Monday, September 05, 2011

Are we all a twitter about nothing, or should we be worrying?

The most remarkable thing to be learnt from the Mexican Twitter panic (presently attracting comparisons with the Orson Welles War of the Worlds broadcast) is the apparent readiness of Twitter users to believe what they were reading. Prevailing wisdom is that most people should have a sufficiently well attuned bullshit filter that they would attempt some form of verification before leaping into their cars and causing mayhem, but it seems that’s simply not the case.

To briefly summarise what happened, a school teacher (Gilberto Martinez Vera) and a radio presenter (Maria de Jesus Bravo Pagola) stand accused of spreading false reports that gunmen were attacking schools in Veracruz. Gerardo Buganza, the interior secretary for Veracruz state, likened the trouble caused to Welles’s 1938 broadcast. Not quite, but apparently cars were crashed in the mad stampede by parents to reach the schools.

This is quite disturbing. Much the same thing did happen in 1938, when people heard only a few minutes of the show, but then rushed off to tell friends, neighbours and outright strangers that the end of the world was coming. Of course in 1938 there were fewer means of double checking a news report, though even then you could have twiddled the dials to check if other stations were also in apocalyptic mode. You would think perhaps that in this day and age, people would have so many additional conduits of information that it would become apparent very quickly that they were subject to a joke, but it looks like you just have to hit the right buttons with people and common sense doesn’t so much as go out the window, as dive headlong from the 30th floor.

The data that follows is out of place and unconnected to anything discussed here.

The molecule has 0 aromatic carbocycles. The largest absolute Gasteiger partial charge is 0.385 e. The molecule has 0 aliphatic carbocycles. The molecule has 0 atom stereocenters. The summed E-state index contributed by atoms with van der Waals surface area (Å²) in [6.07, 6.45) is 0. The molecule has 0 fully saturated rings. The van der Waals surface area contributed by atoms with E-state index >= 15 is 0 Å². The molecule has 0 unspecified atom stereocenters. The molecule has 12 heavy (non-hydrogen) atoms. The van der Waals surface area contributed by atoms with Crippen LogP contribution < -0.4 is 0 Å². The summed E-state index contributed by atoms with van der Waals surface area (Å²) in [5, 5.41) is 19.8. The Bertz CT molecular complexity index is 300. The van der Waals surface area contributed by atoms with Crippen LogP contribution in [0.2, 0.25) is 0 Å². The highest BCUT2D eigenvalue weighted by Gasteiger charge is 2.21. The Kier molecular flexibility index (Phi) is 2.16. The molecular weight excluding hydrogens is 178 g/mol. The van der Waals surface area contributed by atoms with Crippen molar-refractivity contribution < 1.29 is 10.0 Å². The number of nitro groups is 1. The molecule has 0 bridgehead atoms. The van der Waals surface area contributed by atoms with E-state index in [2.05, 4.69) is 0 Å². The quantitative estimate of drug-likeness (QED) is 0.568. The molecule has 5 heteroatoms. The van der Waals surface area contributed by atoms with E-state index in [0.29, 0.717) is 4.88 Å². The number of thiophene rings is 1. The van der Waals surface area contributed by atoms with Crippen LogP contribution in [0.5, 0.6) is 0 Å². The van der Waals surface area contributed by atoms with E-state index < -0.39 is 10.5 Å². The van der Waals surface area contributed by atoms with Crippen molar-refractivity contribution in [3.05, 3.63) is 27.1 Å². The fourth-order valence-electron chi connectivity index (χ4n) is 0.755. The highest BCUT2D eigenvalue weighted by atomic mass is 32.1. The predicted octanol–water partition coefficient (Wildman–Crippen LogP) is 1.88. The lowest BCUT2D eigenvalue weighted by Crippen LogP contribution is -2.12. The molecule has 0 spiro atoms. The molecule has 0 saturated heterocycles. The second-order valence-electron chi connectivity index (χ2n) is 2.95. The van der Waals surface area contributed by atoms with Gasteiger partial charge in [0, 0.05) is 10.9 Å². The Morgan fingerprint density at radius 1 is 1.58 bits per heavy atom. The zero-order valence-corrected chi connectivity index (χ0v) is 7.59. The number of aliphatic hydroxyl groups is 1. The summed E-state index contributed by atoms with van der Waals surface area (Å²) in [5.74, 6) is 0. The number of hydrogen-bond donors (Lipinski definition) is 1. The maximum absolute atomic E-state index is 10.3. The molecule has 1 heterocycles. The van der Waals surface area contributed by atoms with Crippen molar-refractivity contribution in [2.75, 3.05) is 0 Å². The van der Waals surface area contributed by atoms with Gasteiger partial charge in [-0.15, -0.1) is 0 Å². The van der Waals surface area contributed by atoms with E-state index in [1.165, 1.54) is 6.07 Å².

Clearly intimating that your children are in imminent danger is a particularly cruel and effective way of doing this, but it seems to me that we need to be thinking of some way of applying the breaks to dangerous twitter trends. I don’t actually like to suggest this, as with anything like this, those breaks can just as easily be applied to information unfavourable to governments and organisations. There’s a valid argument that any attempt at censorship is to be frowned upon, and better to have a few Orson Welles moments than risk the freedoms of the internet, but perhaps we can find some way to crowd source the censorship, self censorship if you like that would naturally resist attempts by governments and vested interests from halting the spread of unwelcome news.

How about hash tags #true and #false? Twitter could monitor these in conjunction with trending topics, and if a topic begins to trend, Twitter could provide statistics showing how many people believed it true and how many false. My assumption is that enough people would be sufficiently detached from events to be able to go off and do independent research and retweet with the #true or #false tags, hence tipping the balance in favour of sanity and thus helping to take the edge off dangerously out of control trends. Equally of course, if it appears the event is being reported accurately, people could react as matters dictate. My worry is that some idiot will do something like start a Tsunami warning which will go viral, and then god knows how many people will be hurt or worse in the panic. What do you think, is there a way of controlling this, or am I all in a twitter?

Of course, it could be the story from Mexico is #false, in which case there'll be egg on my face.